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Gait Posture. 2007 Jan;25(1):86-93. Epub 2006 Mar 29.

Biomechanical features of gait waveform data associated with knee osteoarthritis: an application of principal component analysis.

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School of Biomedical Engineering, Dalhousie University, 5981 University Avenue, Halfiax, NS, Canada B3H 3J5.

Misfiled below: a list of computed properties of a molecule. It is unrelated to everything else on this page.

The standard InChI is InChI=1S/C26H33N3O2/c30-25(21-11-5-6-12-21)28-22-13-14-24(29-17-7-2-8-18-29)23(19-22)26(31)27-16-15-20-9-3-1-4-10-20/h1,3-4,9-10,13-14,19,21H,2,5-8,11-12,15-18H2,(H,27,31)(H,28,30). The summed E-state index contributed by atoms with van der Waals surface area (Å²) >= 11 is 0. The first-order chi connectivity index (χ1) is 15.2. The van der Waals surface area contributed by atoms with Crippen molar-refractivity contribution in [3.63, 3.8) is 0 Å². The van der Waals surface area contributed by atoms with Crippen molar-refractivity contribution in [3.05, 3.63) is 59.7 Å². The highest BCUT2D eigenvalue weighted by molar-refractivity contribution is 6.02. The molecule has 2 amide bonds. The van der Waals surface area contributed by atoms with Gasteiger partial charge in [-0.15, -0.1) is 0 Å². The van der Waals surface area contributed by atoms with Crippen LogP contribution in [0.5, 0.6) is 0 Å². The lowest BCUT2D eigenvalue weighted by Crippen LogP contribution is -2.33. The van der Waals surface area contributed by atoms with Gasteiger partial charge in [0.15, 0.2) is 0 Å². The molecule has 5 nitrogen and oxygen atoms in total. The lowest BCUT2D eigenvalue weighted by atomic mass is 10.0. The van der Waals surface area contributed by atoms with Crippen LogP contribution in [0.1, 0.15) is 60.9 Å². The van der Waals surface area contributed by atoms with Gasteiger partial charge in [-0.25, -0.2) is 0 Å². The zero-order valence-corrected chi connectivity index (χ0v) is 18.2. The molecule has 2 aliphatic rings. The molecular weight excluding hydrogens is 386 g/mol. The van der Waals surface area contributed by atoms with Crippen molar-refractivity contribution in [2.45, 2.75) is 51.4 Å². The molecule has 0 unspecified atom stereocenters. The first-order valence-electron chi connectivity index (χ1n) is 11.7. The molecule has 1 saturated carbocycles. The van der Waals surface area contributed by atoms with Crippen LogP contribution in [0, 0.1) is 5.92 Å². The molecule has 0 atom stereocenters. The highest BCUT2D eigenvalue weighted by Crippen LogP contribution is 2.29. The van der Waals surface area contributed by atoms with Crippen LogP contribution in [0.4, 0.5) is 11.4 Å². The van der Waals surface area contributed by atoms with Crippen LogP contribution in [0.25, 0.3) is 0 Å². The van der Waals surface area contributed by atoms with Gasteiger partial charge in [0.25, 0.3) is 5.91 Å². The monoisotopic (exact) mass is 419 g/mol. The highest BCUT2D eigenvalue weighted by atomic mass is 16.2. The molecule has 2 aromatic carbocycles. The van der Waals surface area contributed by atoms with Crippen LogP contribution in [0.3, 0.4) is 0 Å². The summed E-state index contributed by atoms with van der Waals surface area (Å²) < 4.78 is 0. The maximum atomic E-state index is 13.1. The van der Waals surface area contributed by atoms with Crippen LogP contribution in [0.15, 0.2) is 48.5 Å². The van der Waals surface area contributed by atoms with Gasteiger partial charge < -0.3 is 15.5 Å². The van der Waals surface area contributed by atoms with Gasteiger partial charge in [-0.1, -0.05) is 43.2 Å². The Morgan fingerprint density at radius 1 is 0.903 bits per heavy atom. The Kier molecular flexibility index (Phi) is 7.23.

This study compared the gait of 50 patients with end-stage knee osteoarthritis to a group of 63 age-matched asymptomatic control subjects. The analysis focused on three gait waveform measures that were selected based on previous literature demonstrating their relevance to knee osteoarthritis (OA): the knee flexion angle, flexion moment, and adduction moment. The objective was to determine the biomechanical features of these gait measures related to knee osteoarthritis. Principal component analysis was used as a data reduction tool, as well as a preliminary step for further analysis to determine gait pattern differences between the OA and the control groups. These further analyses included statistical hypothesis testing to detect group differences, and discriminant analysis to quantify overall group separation and to establish a hierarchy of discriminatory ability among the gait waveform features. The two groups were separated with a misclassification rate (estimated by cross-validation) of 8%. The discriminatory features of the gait waveforms were, in order of their discriminatory ability: the amplitude of the flexion moment, the range of motion of the flexion angle, the magnitude of the flexion moment during early stance, and the magnitude of the adduction moment during stance.

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